Never count your chickens before they are… Oh, wait. That saying speaks to something else. And yet, it’s a bit appropriate here. At the end of December, I was thinking to myself how fortunate we’ve been that our chickens have not had any trouble in the past year. Everyone is healthy and well.
But one day toward the end of December as I was feeding the girls, I thought: Gert (one of our Barred Rock chickens) looks off. And yet, it wasn’t enough to really register with me.
Then, I swear, I had a dream that very night. In it, I was standing in the coop run and Gert jumped up and bit my finger (she has actually done this before). The next morning, I took a better look at Gert.
I wasn’t sure what was going on at first. I called Mr. Gordon out to the run to look. Her comb was also very pale. Still, she was acting completely normal. Mr. Gordon jumped online and we checked out some reputable sites (mostly .edu sites). Yup, Gert was molting. No other chicken seemed to be losing a feather, but Gert was (is) going for it.
Molting. In winter. And it’s cold out. VERY cold. You’re killing me, Gert.
I was surprised. Gert (and the other chickens) are just over 10 months old. I assumed they would not be molting until fall 2021. Apparently Gert is “advanced” for her age.
Here are some photos.
All in all, I think this molt is not a “hard molt.” She has most of her feathers. When she really stretches out her neck, however, she looks like a turkey. It’s not a good look.
As you can see in some of the photos above, Gert’s pin feathers are coming in. These photos were taken about a week ago, and more pin feathers have appeared. We will keep an eye on her. We do not really want to bring her indoors for various good reasons (although we do have both a large cage and the oval galvanized tub we kept our chicks in when we brought them home).
Upping the Protein
When I was checking out advice for dealing with this issue, I learned that upping the protein level in their chicken feed was a recommendation. They already get Grubblies daily (a source of protein), but I also went out and bought a feed called “Feather Fixer” which is 18% protein versus the 16% protein found in layer feed. Unfortunately, the feather fixer feed is not organic, but I went with what I could get in the short-term from Tractor Supply. I also picked up a “flock block” that is supposed to offer additional protein. Funny, they are not too interested in it. I thought they’d all love that. (Although Gert WAS the first to peck at it.)
I made this video more than a week after noticing Gert’s molting issue. She’s actually always appeared to be one of our bigger chickens, but notice how small she appears with less feathers. Mimi, our tiniest chicken, has pecked at Gert more than once and one day I even saw Mimi grab a pin feather! That worried me because I’ve read that if pin feathers are pulled or pecked at, they can bleed. We don’t want to go there. Fortunately, Gert has been a more dominant chicken, so she’s pretty good at sticking up for herself.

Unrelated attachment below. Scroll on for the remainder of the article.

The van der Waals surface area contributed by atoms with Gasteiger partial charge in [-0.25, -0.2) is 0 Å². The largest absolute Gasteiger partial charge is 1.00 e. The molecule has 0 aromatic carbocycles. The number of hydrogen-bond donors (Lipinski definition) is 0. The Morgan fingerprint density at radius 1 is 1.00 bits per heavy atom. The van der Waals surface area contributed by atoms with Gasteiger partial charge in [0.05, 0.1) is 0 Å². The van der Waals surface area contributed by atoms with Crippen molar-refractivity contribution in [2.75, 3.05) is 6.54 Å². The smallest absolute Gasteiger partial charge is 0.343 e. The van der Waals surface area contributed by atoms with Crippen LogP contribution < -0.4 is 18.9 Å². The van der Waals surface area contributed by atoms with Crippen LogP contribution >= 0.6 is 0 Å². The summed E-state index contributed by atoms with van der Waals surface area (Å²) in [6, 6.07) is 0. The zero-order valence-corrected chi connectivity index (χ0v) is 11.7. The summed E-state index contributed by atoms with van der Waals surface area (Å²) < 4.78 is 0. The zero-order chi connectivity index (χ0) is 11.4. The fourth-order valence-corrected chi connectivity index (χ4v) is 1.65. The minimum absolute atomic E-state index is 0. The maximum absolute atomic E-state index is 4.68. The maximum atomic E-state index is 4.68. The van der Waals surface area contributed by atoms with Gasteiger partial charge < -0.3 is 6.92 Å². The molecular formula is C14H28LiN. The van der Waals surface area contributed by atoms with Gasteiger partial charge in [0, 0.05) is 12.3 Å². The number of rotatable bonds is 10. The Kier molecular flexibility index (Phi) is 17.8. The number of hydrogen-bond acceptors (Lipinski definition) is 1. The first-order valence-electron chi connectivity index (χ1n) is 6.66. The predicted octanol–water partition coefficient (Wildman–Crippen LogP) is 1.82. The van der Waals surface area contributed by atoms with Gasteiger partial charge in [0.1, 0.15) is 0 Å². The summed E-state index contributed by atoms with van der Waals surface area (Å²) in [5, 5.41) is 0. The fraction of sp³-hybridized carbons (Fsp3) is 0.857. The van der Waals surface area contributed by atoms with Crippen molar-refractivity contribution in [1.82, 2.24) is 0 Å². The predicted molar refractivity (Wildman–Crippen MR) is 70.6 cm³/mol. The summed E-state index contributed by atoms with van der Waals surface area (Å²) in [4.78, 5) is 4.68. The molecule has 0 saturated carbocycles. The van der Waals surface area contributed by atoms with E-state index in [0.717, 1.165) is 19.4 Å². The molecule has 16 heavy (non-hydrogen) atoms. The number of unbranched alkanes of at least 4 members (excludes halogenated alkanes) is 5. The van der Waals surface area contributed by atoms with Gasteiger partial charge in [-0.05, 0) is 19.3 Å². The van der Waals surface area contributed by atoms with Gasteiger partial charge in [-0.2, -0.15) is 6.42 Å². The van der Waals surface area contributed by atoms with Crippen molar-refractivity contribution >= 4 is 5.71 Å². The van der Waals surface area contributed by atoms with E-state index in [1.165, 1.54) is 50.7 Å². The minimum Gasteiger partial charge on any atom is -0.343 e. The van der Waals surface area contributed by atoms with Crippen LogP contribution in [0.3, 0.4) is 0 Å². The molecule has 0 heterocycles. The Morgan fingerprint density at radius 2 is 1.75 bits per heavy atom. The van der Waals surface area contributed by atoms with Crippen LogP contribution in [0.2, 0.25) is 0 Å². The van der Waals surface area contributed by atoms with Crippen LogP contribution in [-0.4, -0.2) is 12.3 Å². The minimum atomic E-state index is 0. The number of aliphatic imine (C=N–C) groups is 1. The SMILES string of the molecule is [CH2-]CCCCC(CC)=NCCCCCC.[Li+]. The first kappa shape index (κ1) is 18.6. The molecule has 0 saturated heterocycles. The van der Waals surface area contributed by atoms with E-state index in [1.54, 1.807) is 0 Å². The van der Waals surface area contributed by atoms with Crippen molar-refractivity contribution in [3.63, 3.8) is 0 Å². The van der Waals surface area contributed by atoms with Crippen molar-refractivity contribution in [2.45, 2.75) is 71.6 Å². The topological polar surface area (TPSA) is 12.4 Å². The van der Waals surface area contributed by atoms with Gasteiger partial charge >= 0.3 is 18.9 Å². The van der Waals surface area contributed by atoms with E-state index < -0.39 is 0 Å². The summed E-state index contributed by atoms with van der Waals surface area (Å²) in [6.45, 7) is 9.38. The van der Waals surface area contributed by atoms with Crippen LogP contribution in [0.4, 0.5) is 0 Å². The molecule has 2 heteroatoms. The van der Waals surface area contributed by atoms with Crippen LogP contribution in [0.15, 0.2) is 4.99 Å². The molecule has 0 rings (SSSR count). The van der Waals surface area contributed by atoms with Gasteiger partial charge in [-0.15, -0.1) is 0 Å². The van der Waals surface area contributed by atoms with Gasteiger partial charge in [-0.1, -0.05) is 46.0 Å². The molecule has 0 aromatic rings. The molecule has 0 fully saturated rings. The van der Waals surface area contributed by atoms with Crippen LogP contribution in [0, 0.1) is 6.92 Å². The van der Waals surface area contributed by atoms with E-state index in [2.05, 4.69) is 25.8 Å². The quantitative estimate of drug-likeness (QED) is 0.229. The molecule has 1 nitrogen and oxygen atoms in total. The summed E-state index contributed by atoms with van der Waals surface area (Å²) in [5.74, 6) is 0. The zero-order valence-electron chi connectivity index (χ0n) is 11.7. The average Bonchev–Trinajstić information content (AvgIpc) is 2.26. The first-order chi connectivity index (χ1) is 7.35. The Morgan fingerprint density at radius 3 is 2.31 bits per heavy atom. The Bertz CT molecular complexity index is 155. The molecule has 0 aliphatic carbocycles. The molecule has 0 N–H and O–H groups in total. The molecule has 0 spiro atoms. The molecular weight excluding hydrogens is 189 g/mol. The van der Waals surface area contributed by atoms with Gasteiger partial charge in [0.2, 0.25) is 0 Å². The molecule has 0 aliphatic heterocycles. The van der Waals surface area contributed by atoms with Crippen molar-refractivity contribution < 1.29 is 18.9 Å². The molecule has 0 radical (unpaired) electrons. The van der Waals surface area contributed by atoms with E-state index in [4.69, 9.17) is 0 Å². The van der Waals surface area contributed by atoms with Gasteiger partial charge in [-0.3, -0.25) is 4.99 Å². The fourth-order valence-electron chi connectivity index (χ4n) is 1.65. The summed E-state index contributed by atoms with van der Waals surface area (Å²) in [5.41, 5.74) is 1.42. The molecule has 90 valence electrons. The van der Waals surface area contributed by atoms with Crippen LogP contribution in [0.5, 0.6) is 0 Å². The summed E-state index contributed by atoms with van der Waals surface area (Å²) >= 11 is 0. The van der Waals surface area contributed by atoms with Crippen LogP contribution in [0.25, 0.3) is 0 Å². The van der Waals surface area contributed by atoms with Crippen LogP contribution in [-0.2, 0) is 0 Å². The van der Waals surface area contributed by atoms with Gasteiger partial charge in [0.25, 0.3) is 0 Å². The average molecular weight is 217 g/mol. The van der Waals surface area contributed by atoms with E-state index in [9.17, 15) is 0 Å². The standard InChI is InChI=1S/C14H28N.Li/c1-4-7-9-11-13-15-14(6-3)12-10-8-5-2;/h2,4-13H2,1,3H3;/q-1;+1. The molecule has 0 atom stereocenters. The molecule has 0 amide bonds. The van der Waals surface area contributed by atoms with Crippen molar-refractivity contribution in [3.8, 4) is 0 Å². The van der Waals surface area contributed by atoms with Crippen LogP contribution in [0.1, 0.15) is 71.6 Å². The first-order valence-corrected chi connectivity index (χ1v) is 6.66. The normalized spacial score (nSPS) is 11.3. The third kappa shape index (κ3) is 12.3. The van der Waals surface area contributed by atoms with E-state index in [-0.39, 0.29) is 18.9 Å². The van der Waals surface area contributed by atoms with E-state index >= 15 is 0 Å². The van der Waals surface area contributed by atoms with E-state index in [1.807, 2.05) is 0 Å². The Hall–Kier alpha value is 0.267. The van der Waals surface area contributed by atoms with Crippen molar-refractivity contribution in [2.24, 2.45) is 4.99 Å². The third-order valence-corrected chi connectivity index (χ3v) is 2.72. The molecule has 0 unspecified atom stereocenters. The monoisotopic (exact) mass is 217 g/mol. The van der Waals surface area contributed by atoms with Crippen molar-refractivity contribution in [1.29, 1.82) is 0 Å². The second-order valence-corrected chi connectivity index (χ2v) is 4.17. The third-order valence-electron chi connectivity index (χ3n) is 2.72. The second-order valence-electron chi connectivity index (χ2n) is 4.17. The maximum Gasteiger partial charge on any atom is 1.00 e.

But Wait, What’s Up with Zorro?
Zorro is our biggest Australorp. When she was younger, she looked a bit like a raven (her face), and we almost named her Nevermore. But, the name Zorro stuck.
She’s incredibly shy and we really can’t get near her. She scoots away. A couple of days after Gert’s molting issue was observed, we found Zorro standing under the coop ramp away from the other chickens, with her tail feathers drooping down. She was not moving from that area (she had been perfectly fine that morning). Again, I called Mr. Gordon over. I was worried about her being egg bound. I was able to reach in and lift her tailfeathers to see if I could… well, see anything. (She let me do this with no complaint.) Nothing.
We studied and watched her and then let her be. I checked on her every hour. Eventually, she moved out from under the ramp and I was able to pick her up from behind (again, with no complaint) and we eyeballed her, but couldn’t see anything. The decision was made to let her be for the night, then check on her in the morning.
In the morning, she was fine. I don’t know if we just got very lucky and if she was egg bound, things eventually just worked out, literally. We’ve had a few eggs laid overnight and in the wee morning hours, so we’re not always sure who is laying.
Hopefully whatever was ailing Zorro will not return or harm her. Poor girl. She’s so shy it’s hard to notice when she’s being herself and when she’s hanging back because she doesn’t feel well.
Chickens, always something!
So Counting Those Chickens…
As I sort of said at the beginning, don’t count on things always going smoothly. I’m not a fool and I know we might have issues that we’ll need to deal with over the years. Still, I’m an optimist. I also hope to get lucky. 😉
How is it going for your chickens?
Leave an update in a comment below!
January Blog Drop
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